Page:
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Mars at perigee

Dominic Ford, Editor
From the Outer Planets feed

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The sky at

Mars's orbit around the Sun will carry it to its closest point to the Earth – its perigee – passing within 0.41 AU of us.

Since the size and brightness of Mars in the night sky both increase when it is close to us, the days around its perigee represent the best time to observe it.

This effect is especially pronounced for Mars since it neighbours the Earth in the Solar System, orbiting a little further out from the Sun than us, at an average distance of 1.52 AU. As a result, it has the greatest variation of all the planets in its distance from the Earth, depending on whether the two planets are on opposite sides of the Sun, or passing next to one another in their respective orbits.

Mars reaches perigee at around the time when it passes the Earth in its orbit. At this time, the Sun, Earth and Mars lie in a straight line, with the Earth in the middle.

Consequently, Mars appears almost exactly opposite the Sun in the sky – a configuration called opposition, when Mars reaches its highest point in the sky at midnight and is visible for much of the night.

Every perigee of Mars is associated with a near-simultaneous opposition, but the two events typically occur a few days apart owing to the significant ellipticity of Mars's orbit.

On this occasion, Mars will attain a maximum angular diameter of 22.6 arcsec at closest approach, and a maximum brightness of magnitude -2.6.

Observing Mars

Even at its closest approach to the Earth, it is never possible to distinguish Mars as more than a star-like point of light with the naked eye, though a simple pair of binoculars is sufficient to reveal it as a disk of light.

From Fairfield, it will be visible in the morning sky, becoming accessible around 19:41, when it rises to an altitude of 7° above your eastern horizon. It will then reach its highest point in the sky at 01:23, 54° above your southern horizon. It will be lost to dawn twilight around 06:38, 12° above your western horizon.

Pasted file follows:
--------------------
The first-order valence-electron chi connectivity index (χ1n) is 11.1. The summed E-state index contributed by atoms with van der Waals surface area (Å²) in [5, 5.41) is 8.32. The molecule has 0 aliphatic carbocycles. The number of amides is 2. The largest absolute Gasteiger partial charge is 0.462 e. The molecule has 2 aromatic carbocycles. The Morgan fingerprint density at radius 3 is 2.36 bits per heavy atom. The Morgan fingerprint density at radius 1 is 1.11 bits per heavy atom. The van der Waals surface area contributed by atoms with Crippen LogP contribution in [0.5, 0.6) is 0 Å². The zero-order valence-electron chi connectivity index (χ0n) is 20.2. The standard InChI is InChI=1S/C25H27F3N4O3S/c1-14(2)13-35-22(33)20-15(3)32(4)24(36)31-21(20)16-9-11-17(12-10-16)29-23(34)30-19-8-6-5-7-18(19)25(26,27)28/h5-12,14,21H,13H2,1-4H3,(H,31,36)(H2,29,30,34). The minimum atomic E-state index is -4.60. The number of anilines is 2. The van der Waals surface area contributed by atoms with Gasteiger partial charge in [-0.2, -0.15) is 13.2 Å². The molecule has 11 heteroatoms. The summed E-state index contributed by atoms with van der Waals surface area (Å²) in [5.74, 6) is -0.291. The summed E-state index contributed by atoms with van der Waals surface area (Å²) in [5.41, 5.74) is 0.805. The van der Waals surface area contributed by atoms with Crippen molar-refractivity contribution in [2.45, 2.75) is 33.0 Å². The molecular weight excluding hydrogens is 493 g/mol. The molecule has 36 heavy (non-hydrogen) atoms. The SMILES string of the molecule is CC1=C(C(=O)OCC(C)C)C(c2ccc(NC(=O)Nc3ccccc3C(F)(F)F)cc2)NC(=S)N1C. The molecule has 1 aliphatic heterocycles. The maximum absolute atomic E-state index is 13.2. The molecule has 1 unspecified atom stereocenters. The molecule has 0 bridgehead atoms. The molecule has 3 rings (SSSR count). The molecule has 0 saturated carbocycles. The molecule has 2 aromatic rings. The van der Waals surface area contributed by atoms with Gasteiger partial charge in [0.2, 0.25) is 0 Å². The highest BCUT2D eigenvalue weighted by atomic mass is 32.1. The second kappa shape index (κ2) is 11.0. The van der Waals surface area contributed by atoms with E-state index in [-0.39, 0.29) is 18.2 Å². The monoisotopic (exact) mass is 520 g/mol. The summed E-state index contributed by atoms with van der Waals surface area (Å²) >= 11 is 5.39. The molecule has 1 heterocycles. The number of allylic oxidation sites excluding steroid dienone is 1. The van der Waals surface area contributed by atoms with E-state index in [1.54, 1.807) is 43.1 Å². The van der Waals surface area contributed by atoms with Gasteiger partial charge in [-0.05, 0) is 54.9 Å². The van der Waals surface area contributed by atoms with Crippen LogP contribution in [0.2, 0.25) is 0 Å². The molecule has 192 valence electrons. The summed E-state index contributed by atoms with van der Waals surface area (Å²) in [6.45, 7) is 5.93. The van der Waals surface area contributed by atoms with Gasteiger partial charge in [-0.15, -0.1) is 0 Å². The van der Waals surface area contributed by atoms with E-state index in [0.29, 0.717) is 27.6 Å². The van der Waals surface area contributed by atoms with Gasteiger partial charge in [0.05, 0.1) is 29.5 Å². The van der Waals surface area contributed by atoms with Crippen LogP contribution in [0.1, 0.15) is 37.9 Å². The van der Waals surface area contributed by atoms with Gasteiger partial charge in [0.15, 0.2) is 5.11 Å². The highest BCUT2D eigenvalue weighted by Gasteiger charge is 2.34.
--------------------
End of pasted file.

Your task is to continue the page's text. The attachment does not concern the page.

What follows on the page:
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A chart of the path of Mars across the sky in 2020 can be found here, and a chart of its rising and setting times here.

The exact position of Mars at the moment it passes perigee will be:

Object Right Ascension Declination Constellation Magnitude Angular Size
Mars 01h30m40s +05°47' Pisces -2.6 22.6"

The coordinates above are given in J2000.0.

The sky on 06 October 2020
Sunrise
06:55
Sunset
18:26
Twilight ends
19:58
Twilight begins
05:23

19-day old moon
Waning Gibbous

81%

19 days old

Planets
Rise Culm. Set
Mercury 09:11 14:11 19:10
Venus 03:35 10:16 16:56
Moon 21:14 03:51 11:02
Mars 18:55 01:24 07:47
Jupiter 14:30 19:08 23:46
Saturn 14:55 19:38 00:25
All times shown in EDT.

Source

The circumstances of this event were computed using the DE405 planetary ephemeris published by the Jet Propulsion Laboratory (JPL).

This event was automatically generated by searching the ephemeris for planetary alignments which are of interest to amateur astronomers, and the text above was generated based on an estimate of your location.

Related news

06 Oct 2020  –  Mars at perigee
13 Oct 2020  –  Mars at opposition
12 Jul 2021  –  Mars at aphelion
20 Sep 2021  –  Mars at apogee

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Fairfield

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